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Psoriasis: Red, Itchy and Flaky

by ace

Image by silviarita from Pixabay

Psoriasis is a skin disease that creates a thick buildup of extra skin on the body surface.

These thick patches on the skin are called psoriasis plaques and tend to develop on the scalp, knees, and elbows.

Some people living with psoriasis, however, have scaly psoriasis skin plaques on other parts of the body.

In some cases, flaws on the skin can concentrate on the face, hands, ankles, and feet. In rare cases, psoriasis plaques also happen in most parts of the body.

Since psoriasis creates very thick, dry, red, itchy, and scaly skin spots, many people who are not familiar with the disease will automatically try to use creams and moisturizers to treat sections of the epidermis.

Unfortunately, most of them do not work very well because they are too dense to penetrate the thick skin plaques that psoriasis creates.

There are some emollients and lotions; however, that can help soften the dry skin area, and some can help to lessen redness and itching.

The most effective creams and medicines to use in psoriasis, however, contain additives based on herbs or vitamins, which are better able to penetrate the compact layers of the skin.

Besides, these components tend to work best to help thin the skin’s plaques with psoriasis a little.

There are also medicated prescription cosmetics and moisturizers used for psoriasis.

However, they can only be designated by a doctor or dermatologist and usually contain several ingredients that can help to thin out skin blemishes from psoriasis, reduce the itching or help suppress new skin swelling that causes problems.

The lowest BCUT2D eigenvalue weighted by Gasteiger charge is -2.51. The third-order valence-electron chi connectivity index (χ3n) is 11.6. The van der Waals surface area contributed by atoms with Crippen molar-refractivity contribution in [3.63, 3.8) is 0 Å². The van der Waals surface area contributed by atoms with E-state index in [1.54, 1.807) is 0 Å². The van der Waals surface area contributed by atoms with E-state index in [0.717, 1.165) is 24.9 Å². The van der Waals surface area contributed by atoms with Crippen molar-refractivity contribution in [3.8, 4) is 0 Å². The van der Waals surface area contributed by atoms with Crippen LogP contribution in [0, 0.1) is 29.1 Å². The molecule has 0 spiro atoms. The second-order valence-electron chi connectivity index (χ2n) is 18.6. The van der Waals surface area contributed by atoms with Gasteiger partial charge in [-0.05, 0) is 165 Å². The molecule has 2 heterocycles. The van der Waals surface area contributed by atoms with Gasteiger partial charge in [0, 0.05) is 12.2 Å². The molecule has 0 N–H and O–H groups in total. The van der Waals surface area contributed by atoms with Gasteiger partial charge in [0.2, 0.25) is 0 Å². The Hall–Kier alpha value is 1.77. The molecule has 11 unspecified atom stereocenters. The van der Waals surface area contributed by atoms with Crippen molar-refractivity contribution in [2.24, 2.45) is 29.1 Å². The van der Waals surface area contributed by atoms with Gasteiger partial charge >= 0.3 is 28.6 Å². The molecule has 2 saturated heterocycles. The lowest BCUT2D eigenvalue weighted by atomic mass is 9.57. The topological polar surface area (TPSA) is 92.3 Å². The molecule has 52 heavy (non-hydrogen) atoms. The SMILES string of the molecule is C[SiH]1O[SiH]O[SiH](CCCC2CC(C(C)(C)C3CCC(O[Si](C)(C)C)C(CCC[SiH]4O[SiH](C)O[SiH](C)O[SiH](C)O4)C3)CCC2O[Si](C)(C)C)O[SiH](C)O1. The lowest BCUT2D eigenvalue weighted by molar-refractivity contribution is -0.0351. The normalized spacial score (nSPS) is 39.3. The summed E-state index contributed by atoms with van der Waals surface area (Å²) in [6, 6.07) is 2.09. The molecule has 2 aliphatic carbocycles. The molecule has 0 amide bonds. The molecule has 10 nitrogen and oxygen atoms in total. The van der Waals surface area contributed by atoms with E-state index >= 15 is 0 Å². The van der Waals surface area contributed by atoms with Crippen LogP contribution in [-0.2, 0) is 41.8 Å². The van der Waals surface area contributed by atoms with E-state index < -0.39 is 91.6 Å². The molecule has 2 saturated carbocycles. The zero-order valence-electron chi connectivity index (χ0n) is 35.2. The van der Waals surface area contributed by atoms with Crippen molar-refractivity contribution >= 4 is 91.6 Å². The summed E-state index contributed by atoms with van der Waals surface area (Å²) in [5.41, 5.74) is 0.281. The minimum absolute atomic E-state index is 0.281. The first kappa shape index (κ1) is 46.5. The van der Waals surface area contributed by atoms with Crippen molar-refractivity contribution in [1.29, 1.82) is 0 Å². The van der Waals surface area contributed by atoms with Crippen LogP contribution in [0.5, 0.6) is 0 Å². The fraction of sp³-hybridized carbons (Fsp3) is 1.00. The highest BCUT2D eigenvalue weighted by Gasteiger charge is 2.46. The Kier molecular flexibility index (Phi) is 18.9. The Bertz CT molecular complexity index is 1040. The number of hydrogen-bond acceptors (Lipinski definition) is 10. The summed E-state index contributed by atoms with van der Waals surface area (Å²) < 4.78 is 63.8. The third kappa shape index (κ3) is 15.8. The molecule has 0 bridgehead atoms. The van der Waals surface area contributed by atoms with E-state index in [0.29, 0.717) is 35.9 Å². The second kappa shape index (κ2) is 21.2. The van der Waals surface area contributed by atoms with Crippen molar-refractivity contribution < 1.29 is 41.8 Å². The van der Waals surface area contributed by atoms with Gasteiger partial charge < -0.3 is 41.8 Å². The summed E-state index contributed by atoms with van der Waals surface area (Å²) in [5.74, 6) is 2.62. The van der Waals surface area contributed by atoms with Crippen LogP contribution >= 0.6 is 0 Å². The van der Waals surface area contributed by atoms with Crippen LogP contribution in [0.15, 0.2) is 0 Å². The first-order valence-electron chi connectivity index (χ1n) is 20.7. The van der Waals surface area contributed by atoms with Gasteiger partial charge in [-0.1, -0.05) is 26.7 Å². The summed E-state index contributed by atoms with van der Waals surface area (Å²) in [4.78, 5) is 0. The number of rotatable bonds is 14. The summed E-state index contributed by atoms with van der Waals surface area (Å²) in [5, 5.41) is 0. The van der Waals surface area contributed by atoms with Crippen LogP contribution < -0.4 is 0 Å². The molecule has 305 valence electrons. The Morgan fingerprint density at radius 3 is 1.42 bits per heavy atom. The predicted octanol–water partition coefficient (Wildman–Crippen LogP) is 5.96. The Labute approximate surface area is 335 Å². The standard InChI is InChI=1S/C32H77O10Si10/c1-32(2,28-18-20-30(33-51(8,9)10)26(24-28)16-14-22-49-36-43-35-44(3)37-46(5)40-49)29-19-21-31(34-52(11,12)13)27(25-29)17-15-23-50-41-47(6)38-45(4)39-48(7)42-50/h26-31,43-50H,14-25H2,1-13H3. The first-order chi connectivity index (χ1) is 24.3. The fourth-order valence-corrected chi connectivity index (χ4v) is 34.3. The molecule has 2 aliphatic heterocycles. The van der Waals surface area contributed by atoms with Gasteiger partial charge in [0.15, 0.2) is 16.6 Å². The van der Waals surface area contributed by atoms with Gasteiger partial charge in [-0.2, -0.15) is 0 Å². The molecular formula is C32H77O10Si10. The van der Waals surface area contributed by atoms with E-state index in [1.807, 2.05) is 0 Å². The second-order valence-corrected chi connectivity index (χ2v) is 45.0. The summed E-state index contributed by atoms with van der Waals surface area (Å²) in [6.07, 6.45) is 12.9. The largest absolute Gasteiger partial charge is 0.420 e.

The creams and solutions prescribed for psoriasis may have ingredients such as coal tar or vitamin D derivatives.

Some also have steroids that help suppress the immune system, which helps to regulate the growth of new skin.

The reason that the emollients and lotions prescribed for psoriasis are made to slow the development of the epidermis is that psoriasis is caused by an overreaction of the body’s immune system.

Instead of creating new skin about once a month, as healthy immune systems do, when psoriasis affects the immune system, it produces new skin every three to five days.

This is too quick for the existing coat to die and peel off the surface of the body so that the skin swells in the form of the thick skin plaques mentioned earlier.

The herbal creams and medicines used to treat psoriasis often contain aloe vera.

Using pure aloe vera extract, however, tends to work better than using a cream or ointment, which includes a little aloe vera. Often, emollients and lotions do not contain enough aloe vera to do very well.

Aloe vera helps to soften the psoriasis plaques, in addition to helping to thin the skin imperfections, as it helps to remove dead skin.

Aloe vera also promotes healing, so it can also sometimes help to reduce the severity of psoriasis plaques.

Creams and medicines that contain oatmeal can also be beneficial, and traditional oatmeal, by itself, is the best for the reasons already suggested.

However, beautifiers and lotions for psoriasis that contain oats help to clear dead skin more quickly, because oats are a natural exfoliant.

Oats also do a great job of softening and relaxing the skin, and can also help relieve the itchiness caused by psoriasis.

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